New Strong Lightweight 'Morphable' Structure
Researchers at MIT say they have created a new structure that is "10 times stiffer" than existing ultralight materials, can be easily disassembled and reassembled for maintenance or repair, and is "useful for anything you need to move or put in the air or in space." The research team says the structure is made by linking composite fiber loops and that the resulting part behaves like an elastic solid with the stiffness of much heavier traditional structures. The new structure is built from the creation of a "cubic lattice of octahedral cells," which can be engineered to be very strong in the direction of load but easily disassembled. The researchers likened that capability to the buckle on a seatbelt, which holds firm when set, but is also easy to open. And, beyond being lightweight, strong and easy to assemble, the new structure can be built to provide another feature that could be highly desirable in aircraft -- the ability to change shape.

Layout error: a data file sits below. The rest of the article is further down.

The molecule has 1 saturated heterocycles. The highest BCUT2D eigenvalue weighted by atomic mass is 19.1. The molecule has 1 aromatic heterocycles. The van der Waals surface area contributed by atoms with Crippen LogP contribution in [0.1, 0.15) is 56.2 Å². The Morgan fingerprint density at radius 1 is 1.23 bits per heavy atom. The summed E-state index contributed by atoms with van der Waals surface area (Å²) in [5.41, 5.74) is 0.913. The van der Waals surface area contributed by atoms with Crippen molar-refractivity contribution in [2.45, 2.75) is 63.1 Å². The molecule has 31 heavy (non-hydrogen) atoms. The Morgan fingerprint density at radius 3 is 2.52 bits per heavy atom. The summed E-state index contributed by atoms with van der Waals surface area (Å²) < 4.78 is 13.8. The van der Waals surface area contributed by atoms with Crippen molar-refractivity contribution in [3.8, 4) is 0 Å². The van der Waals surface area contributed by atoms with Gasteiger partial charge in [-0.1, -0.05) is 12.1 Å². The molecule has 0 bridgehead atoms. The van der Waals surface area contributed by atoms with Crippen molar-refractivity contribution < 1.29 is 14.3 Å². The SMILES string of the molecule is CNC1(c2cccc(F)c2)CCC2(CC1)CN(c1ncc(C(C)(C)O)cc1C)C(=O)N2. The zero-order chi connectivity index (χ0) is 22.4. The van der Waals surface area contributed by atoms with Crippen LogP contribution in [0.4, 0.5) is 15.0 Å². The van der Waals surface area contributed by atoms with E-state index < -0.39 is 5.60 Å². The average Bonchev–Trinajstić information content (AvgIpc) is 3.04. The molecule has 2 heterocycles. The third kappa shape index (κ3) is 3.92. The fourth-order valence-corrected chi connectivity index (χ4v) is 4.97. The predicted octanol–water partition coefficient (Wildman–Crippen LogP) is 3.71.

Researchers believe that by linking multiple types of specifically engineered smaller parts made from the structure, they can make larger parts with ideal geometry that also have the ability to change shape in different ways in response to loads. "The entire arm of a robot or wing of an airplane could change shape," they said, without hinges. That would allow for greater design flexibility and possibly even more aerodynamically optimized structures that at the same time capitalize on weight savings. The weight savings begins at inception, because the technology creates parts by building up from nothing as opposed to removing material (as might be the case with metal). "Pound for pound, the new technique allows much less material to carry a given load," the researchers say. And that, they hope, could reduce manufacturing and materials costs while also producing lighter, more efficient vehicles. As for the structure's integrity, the researchers say the new structure introduces an advantage over conventional composites. Because the new material is built up from modular composition it does not fail abruptly and violently (like conventional composites) when stressed to its breaking point. According to MIT's researchers, the new structure "tends to fail only incrementally" making failure much less catastrophic and easier to repair.